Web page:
Harmon’s Histories: ‘immoral practice’ of croquet corrupt early Montanans

Jim Harmon is a longtime Missoula news station, now retired, who writes a weekly history column for Missoula Current. You can contact Jim at harmonshistories@gmail.com.

The game has been around for over a century and is popular with all ages, from kids to grandparents.

If you’re a baby boomer, you’ve certainly played this game in the 1940’s and 1950’s, but you probably weren’t aware of its past reputation as an unsavory game, one that has been associated with gambling, drinking, and flirting. .

There were reports that it was literally “forbidden in Boston” at the turn of the century, calling for both “clergy and laity to suppress the immoral practice.”

What was this ‘immoral practice’, this evil game?


According to the Croquet Foundation of America (yes, there is such a group) the game dates back to France in the 13th century.

Another article, this in the Helena Weekly Herald, traced the game’s history more specifically to “a French doctor named Guyard who invented it to amuse his patients. He lived in Pau, a well-known watering hole in the south of France. From Pau it was carried to England by the English visitors.” and from England it came here (to America).”


In the 1850s, when the game became popular in Ireland and later England, it was referred to as ‘crooky’.

Victorian-era women would have especially enjoyed the game, as it gave them freedom from their attendants!

In 1884 the Fort Benton River Press newspaper noted, “Mrs. Epperson has hosted a string of croquet parties. She owns the only croquet set on Belt Creek.”

Croquet also influenced the fashion world.

The Helena Independent noted the popularity of the “croquet dress”. It described it as longer than a tennis dress but shorter than a garden party dress, concluding that the outfit was designed for women “to look beautiful and occasionally do very little.”

CROQUET PARTY DRESS, Helena Herald, 9-8-1887

The game became immensely popular in the US in the late 1800s. As a courtesy to its readers, the New Northwest newspaper in Deer Lodge tried to explain the game as simply as possible: “The apparent object of the game is to roll a striped ball against a speckled stick.”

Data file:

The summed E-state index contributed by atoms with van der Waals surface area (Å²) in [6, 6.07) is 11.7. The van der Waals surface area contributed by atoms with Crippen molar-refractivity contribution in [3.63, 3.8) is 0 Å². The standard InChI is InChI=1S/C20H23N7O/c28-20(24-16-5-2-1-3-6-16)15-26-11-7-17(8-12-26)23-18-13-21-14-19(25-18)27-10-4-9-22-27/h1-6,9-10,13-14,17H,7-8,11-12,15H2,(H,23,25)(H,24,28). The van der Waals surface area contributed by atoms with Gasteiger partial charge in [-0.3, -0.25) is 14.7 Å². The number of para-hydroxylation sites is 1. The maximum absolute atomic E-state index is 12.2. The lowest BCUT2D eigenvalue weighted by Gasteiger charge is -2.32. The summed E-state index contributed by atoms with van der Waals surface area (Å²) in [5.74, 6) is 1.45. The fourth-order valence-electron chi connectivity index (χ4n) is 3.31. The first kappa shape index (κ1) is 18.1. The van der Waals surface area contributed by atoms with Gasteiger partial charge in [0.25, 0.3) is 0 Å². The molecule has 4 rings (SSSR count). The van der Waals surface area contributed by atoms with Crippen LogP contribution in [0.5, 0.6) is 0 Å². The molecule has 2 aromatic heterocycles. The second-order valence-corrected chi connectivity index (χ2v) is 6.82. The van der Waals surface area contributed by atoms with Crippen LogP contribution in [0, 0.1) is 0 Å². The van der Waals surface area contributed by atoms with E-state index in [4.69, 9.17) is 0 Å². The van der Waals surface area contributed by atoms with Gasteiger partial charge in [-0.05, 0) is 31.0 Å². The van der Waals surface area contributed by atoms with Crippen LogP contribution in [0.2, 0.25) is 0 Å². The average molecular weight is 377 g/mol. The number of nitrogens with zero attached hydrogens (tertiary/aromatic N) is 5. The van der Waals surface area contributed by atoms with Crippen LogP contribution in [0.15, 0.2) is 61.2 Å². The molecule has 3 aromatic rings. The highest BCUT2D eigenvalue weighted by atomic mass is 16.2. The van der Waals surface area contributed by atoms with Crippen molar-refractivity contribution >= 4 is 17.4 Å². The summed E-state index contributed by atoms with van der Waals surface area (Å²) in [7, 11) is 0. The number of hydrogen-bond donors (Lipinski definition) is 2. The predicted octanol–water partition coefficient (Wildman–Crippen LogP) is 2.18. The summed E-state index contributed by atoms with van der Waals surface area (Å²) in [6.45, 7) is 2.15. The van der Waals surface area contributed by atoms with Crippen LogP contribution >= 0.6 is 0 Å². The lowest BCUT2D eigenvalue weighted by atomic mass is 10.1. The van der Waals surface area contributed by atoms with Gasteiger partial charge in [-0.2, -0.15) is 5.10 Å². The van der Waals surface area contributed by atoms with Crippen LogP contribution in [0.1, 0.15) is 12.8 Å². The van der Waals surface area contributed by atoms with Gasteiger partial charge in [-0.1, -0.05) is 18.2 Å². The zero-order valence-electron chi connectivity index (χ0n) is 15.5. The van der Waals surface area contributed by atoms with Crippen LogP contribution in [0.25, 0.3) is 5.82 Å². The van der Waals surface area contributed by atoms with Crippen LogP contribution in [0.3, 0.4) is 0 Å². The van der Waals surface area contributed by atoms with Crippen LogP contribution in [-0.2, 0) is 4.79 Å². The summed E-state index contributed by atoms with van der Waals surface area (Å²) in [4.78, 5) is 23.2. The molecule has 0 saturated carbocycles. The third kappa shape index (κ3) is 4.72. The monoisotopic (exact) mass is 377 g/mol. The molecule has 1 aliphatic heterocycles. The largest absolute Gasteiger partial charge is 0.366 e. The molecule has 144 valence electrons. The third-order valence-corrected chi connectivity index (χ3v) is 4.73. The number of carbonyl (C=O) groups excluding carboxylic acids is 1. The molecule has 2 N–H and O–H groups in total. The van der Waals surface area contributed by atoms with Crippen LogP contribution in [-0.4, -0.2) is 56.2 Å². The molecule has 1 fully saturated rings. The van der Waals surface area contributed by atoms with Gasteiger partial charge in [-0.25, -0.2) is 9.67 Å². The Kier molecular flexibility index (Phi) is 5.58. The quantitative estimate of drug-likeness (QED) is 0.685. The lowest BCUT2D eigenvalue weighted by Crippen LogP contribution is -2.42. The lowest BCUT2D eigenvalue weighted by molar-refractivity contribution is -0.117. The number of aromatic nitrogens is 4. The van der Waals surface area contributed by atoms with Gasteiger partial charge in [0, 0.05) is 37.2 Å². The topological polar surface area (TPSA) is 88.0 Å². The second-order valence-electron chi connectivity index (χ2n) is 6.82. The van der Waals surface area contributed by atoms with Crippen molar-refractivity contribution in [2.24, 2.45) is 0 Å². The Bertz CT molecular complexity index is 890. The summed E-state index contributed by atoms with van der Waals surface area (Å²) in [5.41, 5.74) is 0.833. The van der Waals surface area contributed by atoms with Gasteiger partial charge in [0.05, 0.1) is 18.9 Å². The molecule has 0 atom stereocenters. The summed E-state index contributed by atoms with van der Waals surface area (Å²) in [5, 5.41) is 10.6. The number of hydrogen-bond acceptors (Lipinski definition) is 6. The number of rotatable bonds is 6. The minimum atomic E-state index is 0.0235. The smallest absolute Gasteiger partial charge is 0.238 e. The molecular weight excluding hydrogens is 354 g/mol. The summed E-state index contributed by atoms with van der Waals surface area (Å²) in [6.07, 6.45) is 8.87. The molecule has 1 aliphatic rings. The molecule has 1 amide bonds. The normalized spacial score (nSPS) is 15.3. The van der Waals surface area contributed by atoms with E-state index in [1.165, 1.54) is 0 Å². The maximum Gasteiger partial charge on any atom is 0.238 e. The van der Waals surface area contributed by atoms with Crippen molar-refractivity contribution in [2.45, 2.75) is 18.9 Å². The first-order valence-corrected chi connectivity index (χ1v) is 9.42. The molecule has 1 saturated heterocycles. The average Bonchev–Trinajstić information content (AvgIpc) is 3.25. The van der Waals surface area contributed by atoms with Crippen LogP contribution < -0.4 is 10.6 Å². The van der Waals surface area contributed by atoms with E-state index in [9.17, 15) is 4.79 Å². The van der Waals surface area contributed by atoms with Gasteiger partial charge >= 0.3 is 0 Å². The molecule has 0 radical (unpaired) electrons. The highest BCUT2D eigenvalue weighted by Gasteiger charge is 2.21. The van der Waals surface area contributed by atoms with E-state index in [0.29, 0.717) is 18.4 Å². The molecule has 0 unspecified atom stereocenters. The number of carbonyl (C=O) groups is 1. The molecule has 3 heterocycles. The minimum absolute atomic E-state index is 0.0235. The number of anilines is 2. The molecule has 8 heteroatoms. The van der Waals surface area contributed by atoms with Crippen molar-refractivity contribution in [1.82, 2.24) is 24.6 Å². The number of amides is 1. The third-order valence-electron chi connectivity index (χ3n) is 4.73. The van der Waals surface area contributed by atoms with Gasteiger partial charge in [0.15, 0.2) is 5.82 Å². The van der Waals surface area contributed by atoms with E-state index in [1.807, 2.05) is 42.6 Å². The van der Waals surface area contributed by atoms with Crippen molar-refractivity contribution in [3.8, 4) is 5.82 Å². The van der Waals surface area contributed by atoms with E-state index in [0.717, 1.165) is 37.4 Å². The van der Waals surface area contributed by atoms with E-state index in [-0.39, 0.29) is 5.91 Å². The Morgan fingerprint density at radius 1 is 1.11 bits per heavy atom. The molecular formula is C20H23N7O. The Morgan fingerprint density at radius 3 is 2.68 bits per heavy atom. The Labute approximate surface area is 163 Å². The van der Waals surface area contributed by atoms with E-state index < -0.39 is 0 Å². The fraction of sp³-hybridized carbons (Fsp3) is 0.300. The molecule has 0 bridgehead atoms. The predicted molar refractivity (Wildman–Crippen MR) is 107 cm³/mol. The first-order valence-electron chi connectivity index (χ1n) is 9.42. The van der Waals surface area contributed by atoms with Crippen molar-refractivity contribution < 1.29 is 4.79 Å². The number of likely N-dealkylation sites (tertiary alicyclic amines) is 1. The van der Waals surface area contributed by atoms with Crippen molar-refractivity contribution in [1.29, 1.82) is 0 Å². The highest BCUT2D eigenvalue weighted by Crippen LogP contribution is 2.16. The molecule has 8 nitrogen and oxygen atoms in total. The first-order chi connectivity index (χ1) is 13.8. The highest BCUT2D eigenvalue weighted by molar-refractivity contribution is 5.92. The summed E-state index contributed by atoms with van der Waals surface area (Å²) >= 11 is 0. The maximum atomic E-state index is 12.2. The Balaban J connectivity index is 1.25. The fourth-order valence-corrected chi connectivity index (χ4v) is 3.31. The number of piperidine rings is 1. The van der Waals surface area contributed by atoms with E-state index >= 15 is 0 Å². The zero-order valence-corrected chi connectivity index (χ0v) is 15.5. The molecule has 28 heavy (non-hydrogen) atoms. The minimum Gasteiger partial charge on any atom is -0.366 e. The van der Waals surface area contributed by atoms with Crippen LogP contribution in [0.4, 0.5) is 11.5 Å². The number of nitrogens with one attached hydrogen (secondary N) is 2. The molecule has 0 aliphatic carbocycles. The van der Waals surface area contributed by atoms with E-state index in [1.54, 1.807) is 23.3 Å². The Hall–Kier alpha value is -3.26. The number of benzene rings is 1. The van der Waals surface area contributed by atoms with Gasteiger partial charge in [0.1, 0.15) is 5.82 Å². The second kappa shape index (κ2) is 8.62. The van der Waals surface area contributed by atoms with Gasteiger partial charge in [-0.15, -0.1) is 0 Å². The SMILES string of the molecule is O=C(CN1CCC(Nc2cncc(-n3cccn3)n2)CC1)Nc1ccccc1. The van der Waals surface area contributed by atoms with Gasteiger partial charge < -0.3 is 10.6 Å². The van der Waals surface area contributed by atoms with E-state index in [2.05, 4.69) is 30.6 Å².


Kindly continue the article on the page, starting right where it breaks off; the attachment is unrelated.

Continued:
But the paper also put the game in perspective, noting its rocky history and warning of the dark side.

“It is truly the most reprehensible violation of the Golden Rule that any Christian community will encounter. If you commit to playing it by ‘doing to others as you would have them do to you’, you will be beaten every match!’

Some “sacrilegious sinners” had even come to call it “Presbyterian billiards.”

The unknown author of this article claimed in a rather twisted sentence: “This view of croquet is the result of serious study, and has probably not occurred to those who, perhaps thoughtlessly, have taken part in it, but with a sincere desire to see that it becomes popular, we have seen to show that it is bad!”

In Missoula in 1878, a local newspaper echoed that thought: “The festive croquetball has come again, and the beautiful damsel is gnashing her white teeth again.”

Helena Herald 9/8/1887

Those kinds of views had their effect. The game declined in popularity until the post-war years of the late 1940s and 1950s, when croquet was reintroduced as a lawn game for children.

The Denver Croquet Club notes in its history of the game that manufacturers started making smaller, cheaper sets”with simplified rules.” The “informal backyard version of 9 wickets, 2 stakes croquet was usually played by the house rules on bumpy lawns.”

But it also notes that the current “competitive version of croquet – played with 6 wickets and 1 stake – is experiencing dramatic growth. Because croquet is played by men and women of all ages, it has become a very social game. There are only divisions between skill levels, so competition is available for both beginners and seasoned players.

Still, there are those bad but satisfying childhood memories—memories of knocking a competitor’s ball across the lawn into the neighbor’s hedge.

Dirty game!

Jim Harmon is a longtime Missoula news station, now retired, who writes a weekly history column for Missoula Current. You can contact Jim at harmonshistories@gmail.com. His new book, “The Sneakin’est Man That Ever Was,” a collection of 46 vignettes from Western Montana history, is now available at harmonshistories.com.

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